Report: 20-39-y-os account for 50 per cent of road deaths
Almost 50 per cent of the persons killed in motor vehicle crashes this year are between 20 and 39, triggering renewed concerns that Jamaica continues to lose its citizens in the prime of their productive years.
The latest crash report published by the Road Safety Unit in the transport ministry revealed that 225 persons have died on the nation's roadways since January 1 and that 109 fell within the 20-39 age group.
According to the report, 99 were men and eight were women. It showed, also, that the 20-24 age group accounted for the largest number of road fatalities this year, with 37, followed by the 25-29 age group, which accounted for 35.
One human resource specialist said this is particularly concerning for employers because this age group provides a source of labour they can count on for 20 to 30 years. "Once you [are] investing money to train them, you can expect some to stay and serve for long periods," he said.
"The likelihood of you getting a good return on your investment as an employer increases when you have young qualified persons that you can hire and train," said the human resource specialist, who did not want his name published.
Audrey Hinchcliffe, chief executive officer of Manpower Maintenance Services, agreed, lamenting that because of motor vehicle crashes and murders, companies are losing qualified young persons "who are to work and mature in the job."
"I've had to bury how many workers every year," said Hinchcliffe, a former president of the Jamaica Employers' Federation.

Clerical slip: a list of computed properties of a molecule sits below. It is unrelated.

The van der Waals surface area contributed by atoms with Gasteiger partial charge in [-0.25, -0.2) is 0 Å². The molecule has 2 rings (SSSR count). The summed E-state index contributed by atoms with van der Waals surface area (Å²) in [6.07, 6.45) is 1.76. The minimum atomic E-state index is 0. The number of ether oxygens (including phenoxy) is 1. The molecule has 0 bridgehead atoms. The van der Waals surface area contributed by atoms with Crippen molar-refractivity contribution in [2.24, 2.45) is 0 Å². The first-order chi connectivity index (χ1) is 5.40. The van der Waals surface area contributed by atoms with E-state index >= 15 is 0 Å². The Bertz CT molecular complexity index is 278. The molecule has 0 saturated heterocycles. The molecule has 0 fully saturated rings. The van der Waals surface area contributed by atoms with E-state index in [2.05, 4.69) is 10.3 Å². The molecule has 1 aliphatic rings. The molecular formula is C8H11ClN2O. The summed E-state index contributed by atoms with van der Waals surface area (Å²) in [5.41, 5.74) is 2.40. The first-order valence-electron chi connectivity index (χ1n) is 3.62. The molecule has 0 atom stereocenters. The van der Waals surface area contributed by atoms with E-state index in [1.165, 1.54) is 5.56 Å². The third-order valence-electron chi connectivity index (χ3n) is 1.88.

Since 2012, according to data compiled by the Road Safety Unit, 565 persons between the ages 20 and 39 have died in motor vehicle crashes. Some 481 were men and 84 were women, the data revealed.
It began with 67 in 2012 and steadily climbed to a high of 127 in 2015 before dipping to 108 last year.
"Whenever we are losing that number of people in their prime - whether it's by road accident, murder or migration - it is bad for the country because it reduces the labour pool that's available to employers," the human resources specialist emphasised.
Impact on economy significant, says HR specialist
A local human resources specialist has acknowledged that it is difficult to quantify the impact of the deaths from traffic accidents of working-age individuals on the Jamaican economy because of how such data are collected.
However, the specialist, who asked not to be named, said he believed the impact was significant.
"We don't have a good grasp of, for example, the education and training of these people," he observed.
"If we had some more data that says 30 per cent were university graduates, 40 per cent had some high-school education, we could be a little more specific on the kind of impact it has, but it affects us as a country," he added.